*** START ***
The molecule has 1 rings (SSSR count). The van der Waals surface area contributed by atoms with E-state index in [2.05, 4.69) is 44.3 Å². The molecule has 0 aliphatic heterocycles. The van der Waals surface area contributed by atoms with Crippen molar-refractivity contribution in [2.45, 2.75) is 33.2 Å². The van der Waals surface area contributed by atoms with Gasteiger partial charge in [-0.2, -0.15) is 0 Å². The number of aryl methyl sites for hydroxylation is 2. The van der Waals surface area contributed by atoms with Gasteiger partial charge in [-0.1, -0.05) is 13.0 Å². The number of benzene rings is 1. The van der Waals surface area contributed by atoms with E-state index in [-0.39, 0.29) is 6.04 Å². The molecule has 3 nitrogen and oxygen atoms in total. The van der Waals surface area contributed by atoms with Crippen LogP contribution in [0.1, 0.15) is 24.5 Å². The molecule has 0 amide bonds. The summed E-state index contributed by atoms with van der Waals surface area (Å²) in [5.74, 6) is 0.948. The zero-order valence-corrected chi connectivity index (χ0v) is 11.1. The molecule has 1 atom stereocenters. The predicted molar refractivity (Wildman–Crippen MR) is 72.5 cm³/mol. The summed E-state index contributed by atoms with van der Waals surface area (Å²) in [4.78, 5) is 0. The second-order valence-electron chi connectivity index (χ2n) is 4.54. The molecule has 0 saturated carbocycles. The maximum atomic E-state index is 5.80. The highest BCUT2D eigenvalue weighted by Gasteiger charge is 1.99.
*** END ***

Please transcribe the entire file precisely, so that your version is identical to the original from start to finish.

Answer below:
The molecule has 1 rings (SSSR count). The van der Waals surface area contributed by atoms with E-state index in [2.05, 4.69) is 44.3 Å². The molecule has 0 aliphatic heterocycles. The van der Waals surface area contributed by atoms with Crippen molar-refractivity contribution in [2.45, 2.75) is 33.2 Å². The van der Waals surface area contributed by atoms with Gasteiger partial charge in [-0.2, -0.15) is 0 Å². The number of aryl methyl sites for hydroxylation is 2. The van der Waals surface area contributed by atoms with Gasteiger partial charge in [-0.1, -0.05) is 13.0 Å². The number of benzene rings is 1. The van der Waals surface area contributed by atoms with E-state index in [-0.39, 0.29) is 6.04 Å². The molecule has 3 nitrogen and oxygen atoms in total. The van der Waals surface area contributed by atoms with Crippen LogP contribution in [0.1, 0.15) is 24.5 Å². The molecule has 0 amide bonds. The summed E-state index contributed by atoms with van der Waals surface area (Å²) in [5.74, 6) is 0.948. The zero-order valence-corrected chi connectivity index (χ0v) is 11.1. The molecule has 1 atom stereocenters. The predicted molar refractivity (Wildman–Crippen MR) is 72.5 cm³/mol. The summed E-state index contributed by atoms with van der Waals surface area (Å²) in [4.78, 5) is 0. The second-order valence-electron chi connectivity index (χ2n) is 4.54. The molecule has 0 saturated carbocycles. The maximum atomic E-state index is 5.80. The highest BCUT2D eigenvalue weighted by Gasteiger charge is 1.99.